Abang Kamaruddin Bin Nasron

SK Semerah Padi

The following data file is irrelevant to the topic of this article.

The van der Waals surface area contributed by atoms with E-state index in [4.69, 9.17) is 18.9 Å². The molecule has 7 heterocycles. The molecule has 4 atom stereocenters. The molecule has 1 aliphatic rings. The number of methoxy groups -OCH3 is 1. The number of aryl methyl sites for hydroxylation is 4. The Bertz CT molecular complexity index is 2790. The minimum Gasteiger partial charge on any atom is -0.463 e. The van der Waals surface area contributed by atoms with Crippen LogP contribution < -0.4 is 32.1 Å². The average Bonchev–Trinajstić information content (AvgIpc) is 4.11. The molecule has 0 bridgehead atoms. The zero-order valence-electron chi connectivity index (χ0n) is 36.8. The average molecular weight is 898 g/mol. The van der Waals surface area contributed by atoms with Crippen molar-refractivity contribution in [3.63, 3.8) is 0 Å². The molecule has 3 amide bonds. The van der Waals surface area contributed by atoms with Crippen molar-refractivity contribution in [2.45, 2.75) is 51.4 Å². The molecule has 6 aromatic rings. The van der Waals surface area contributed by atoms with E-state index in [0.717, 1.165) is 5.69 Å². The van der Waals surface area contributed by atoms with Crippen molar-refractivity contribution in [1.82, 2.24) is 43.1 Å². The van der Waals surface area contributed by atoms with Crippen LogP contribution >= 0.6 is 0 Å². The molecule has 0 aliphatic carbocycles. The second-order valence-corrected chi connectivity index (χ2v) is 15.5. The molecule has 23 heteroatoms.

good rapports with my pupils; I could see they kept counting on my class, looking forward to see me, enjoying my presence in the classroom. Since the first day, I told them not to call me teacher, but Mr. Dean. They laughed the first time hearing that, as if I was a foreign teacher from New Zealand; but, they got used to it until the last time I met them and heard them calling, Mr. Dean. I manipulated this relationship with my pupils to teach them good manners and appropriate behaviours, and I could see positive changes in my pupils both in academic performance and manners. There was a case, a female pupil, who was rebellious and often talked back to me, changed into an obedient and active pupil during classroom interactions. Whenever she talked back to me, I took the opportunity to use reverse psychology theory and got her grounded. A couple of times after I talked to her telling her good manners, she changed into someone that was approachable and obedient. She indeed wrote me a letter and gave me a gift when I left the school. Another special case involved a weak male pupil who was reserved, but potential to bloom. During interactions, I often came to him giving support and guides, and he improved over time. This was a success for me.